Using full disk encryption to cleanup data on old storage drives before discarding/recycling
If you have been computing long enough, eventually you will end up with a pile of old hard drives (HDD) and USB drives that are not useful anymore, but still work. The problem of course is that at one point they held potentially sensitive data, so while you could just format them and hope for the best it really is important to ensure that any data that was on the drive can no longer be retrieved before recycling or handing them off to someone else who will use them – and why not, just because you have moved on it does not mean someone out there cannot get more value out of it.
In the past those looking for a secure mechanism to remove data were told to overwrite the disk a large number of times, which can be very time consuming. Personally, unless you have been selling secrets to a foreign power, I think there is a better, and quicker approach to solving this dilemma – full disk encryption.
If you are fortunate enough to have a [modern] “Pro” version of Window, the easiest way to do this is via the “BitLocker To Go” (BLTG) feature, because it is included with the OS. All is not lost for Home user though, you will just need to use some other full disk encryption software (e.g. DiskCryptor). I have outlined the process using BLTG below, but it should be conceptually similar – just make sure that when offered the opportunity that the whole disk is encrypted – not just the empty space.
The first step is to insert the disk you want to get rid of. It is slightly easier if it is exposed as a removable drive, so if you have an eSATA or USB enclosure best to use that. If not, BitLocker can still be used on “fixed data drives” following a similar process, but obviously it is more complex to physically install the device.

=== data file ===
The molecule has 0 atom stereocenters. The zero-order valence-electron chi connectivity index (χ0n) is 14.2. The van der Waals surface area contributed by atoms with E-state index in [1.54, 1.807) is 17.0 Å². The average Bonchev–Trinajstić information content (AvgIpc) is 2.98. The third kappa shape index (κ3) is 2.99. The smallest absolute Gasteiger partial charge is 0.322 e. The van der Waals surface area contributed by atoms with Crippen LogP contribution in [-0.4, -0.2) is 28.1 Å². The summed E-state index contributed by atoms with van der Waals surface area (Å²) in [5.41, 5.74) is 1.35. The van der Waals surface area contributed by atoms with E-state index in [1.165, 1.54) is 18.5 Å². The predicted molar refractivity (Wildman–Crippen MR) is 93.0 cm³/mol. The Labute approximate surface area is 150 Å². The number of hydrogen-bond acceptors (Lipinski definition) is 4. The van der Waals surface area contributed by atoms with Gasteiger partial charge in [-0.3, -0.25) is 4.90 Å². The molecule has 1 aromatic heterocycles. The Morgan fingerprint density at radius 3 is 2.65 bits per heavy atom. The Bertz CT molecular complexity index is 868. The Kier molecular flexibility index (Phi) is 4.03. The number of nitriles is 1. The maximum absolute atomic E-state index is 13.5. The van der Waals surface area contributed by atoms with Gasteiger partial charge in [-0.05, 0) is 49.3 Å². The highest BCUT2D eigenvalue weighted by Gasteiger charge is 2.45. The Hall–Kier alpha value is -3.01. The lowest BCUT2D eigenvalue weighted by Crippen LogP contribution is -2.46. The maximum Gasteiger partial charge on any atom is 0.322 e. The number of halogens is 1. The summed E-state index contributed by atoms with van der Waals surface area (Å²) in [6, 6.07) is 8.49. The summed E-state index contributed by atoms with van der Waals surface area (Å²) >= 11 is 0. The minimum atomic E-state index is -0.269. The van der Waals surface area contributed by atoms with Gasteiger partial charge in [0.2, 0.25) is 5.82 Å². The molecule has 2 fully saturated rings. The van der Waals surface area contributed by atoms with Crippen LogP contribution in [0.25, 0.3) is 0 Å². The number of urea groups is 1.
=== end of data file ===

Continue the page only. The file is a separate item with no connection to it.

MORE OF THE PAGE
The next step is to find and launch BitLocker. There are a few ways to do this, but the easiest is to search for it directly from the Start Menu. When it shows up, either hit enter of click on “Manage BitLocker” from the list of options.
Next, expand the accordion section by clicking the letter (1), then select “Turn on BitLocker” (2) to start the encryption wizard.
Check “Use as password to unlock the drive” (1), then enter a really, really, really long and complex password in fields 2 and 3. In this case a 64 character jumble of text generated from a random password generator was used. This is the second most important step, do not be lazy – use a proper password. Then click “Next”.
You will need to save the recovery key before proceeding. If you plan to actually use the drive in its encrypted state, it is absolutely essential that you keep this key as it is the only way you will ever access the data again.
Pick a location to save the recovery key, then click “Save”.
We have come to the most important step so make sure to select “Encrypt entire drive” from the two options. This will tell BLTG to encrypt everything, even the “empty” sectors. Then click “Next”.
If you are using Windows 10 (and really, why aren’t you?), then naturally the more secure option is the best option. Go ahead and make it so, then click “Next”.
Of course you are ready. What a silly question! Do take a moment to reflect though, always good to measure twice and cut once.
OK, while I did say it would be faster (significantly in most cases), full disk encryption still takes time. Depending on how big the drive, could be a lot of time. Feel free to wander off and have a cool beverage (or three).
After you are finished, you can test it by ejecting (or rebooting if using a “fixed data drive”) the disk and reinserting it. At this point the whole disk has been encrypted. If you are planning to share it, I find it is a bit more next person friendly to format it (and it obfuscated a little the work we have just done) and make it ready for use.